8 of the I-beam. The weight of the block will then cause the beam 7 to swing under the I- beam until the arm or finger 12 bears against the bottom edge of the opposite side of the flange 8. The upstanding portion 13 of the arm or finger 12 will then occupy the position shown in Figs. 2, 11 and 1 9 and prevent the beam member 7 from sliding off the flange 8 of the beam 5.
In the structure shown in the drawings, Figs. 1, 2 and 3 for example, the first block in each row 2 and 3, that is, the blocks supported by the beam members 7 is made smooth on the face opposite to the tongue face 29 and the groove 30 is eliminated. The groove 31, however, is employed so that the short legs 17 of the beam members 7 may be hidden in the blocks andshielded from furnace temperature and burning gases. Also the end block of each row is made smooth on the tongue face 29 (see Figs. 1 and 3 when one block at the end of a row 3 is removed to show that the last or outer block is smooth and does not have a tongue 29).
The next block in the row is carried by a beam member 16 suspended from and anchored to the anchor portion 15 of the beam member 7. The first step of attaching the beam member 16 to a block 4 is indicated in Fig. 17. WVhen so placed as indicated in Fig. 17, the cross bar of the leg 28 is adjacent to the cross groove 33 ofthe groove 32. By raising and turning the beam member 16 towards a vertical position, the cross bar of the leg 25 will enter and lie in the cross groove 33. The block may now be lifted bodily by the beam member 16 serving as a handle, into operative position. and the hook 28 placed over the anchor portion 15 of the beam member 7. The remaining blocks in a roW are mounted in place in the same manner, so that when the row is completed, the hook 28 of each beam member 16 engages the anchor portion 27 of an adjacent beam member. Each block is, therefore, individually supported by a beam member 16 and each beam member is anchored to and supported by an adjacent beam member.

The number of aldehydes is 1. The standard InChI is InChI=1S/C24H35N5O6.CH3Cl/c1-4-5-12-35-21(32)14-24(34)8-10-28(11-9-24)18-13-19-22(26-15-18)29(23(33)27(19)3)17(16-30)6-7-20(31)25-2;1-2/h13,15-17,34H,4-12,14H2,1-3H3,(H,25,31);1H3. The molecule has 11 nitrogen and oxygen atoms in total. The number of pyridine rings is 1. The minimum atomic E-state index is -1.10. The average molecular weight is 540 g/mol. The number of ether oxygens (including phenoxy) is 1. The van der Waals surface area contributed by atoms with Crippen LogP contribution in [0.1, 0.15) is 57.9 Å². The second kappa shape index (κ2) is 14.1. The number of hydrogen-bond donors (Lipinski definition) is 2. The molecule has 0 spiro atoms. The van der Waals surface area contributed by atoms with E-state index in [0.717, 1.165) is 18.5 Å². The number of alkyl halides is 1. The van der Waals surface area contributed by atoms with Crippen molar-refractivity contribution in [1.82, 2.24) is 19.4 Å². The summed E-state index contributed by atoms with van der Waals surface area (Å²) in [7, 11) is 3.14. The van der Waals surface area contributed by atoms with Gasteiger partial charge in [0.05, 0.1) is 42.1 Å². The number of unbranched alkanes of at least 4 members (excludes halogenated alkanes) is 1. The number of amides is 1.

An advantageous feature of the suspended structure herein illustrated is that rows of blocks may be assembled from a position above the structure. Each block is lowered into place, and for this reason the operator or worker can easily observe how the blocks are being placed. Another advantage of the construction is that burned out or broken blocks can be removed through the top of the structure and replaced by new blocks from above by merely lowering a block by its suspending beam 16.
Since the cross groove 33 of the T-shaped groove 32 lies adjacent to the face of the block on which the tongue 29 is formed and is removed from a vertical line 35 passing through the center of gravity of the block, the block will tend to turn in a counterclockwise direction as viewedfrom Fig. 17 about the cross bars of the individual beam members 7 and 16. However, since the short legs 17 and 26 of each beam member are within and engage the bottom of the groove 31 on the opposite face of the block and at a point near to the top of the block, the block is prevented from turning about the cross bars of the beam members.
When a beam member 16 is attached to a block as shown in Fig. 18 and the hook portion 28 of the beam member is mounted in place on the anchor portion 27 of an adj acent beam member, the block is suspended from a point removed from the face of the block containing the triangular groove 30 and hence is suspended from a point remote from a vertical plane parallel to the face containing the groove 30 and passing through the center of gravity of the block. It is, therefore, apparent that the blocks will tend to swing to the inclined position illustrated in Fig. 18. This tendency of the blocks to turn or swing to this inclined position will cause the tongue 29 of one block to lie snugly within the groove 30 of an adjacent block.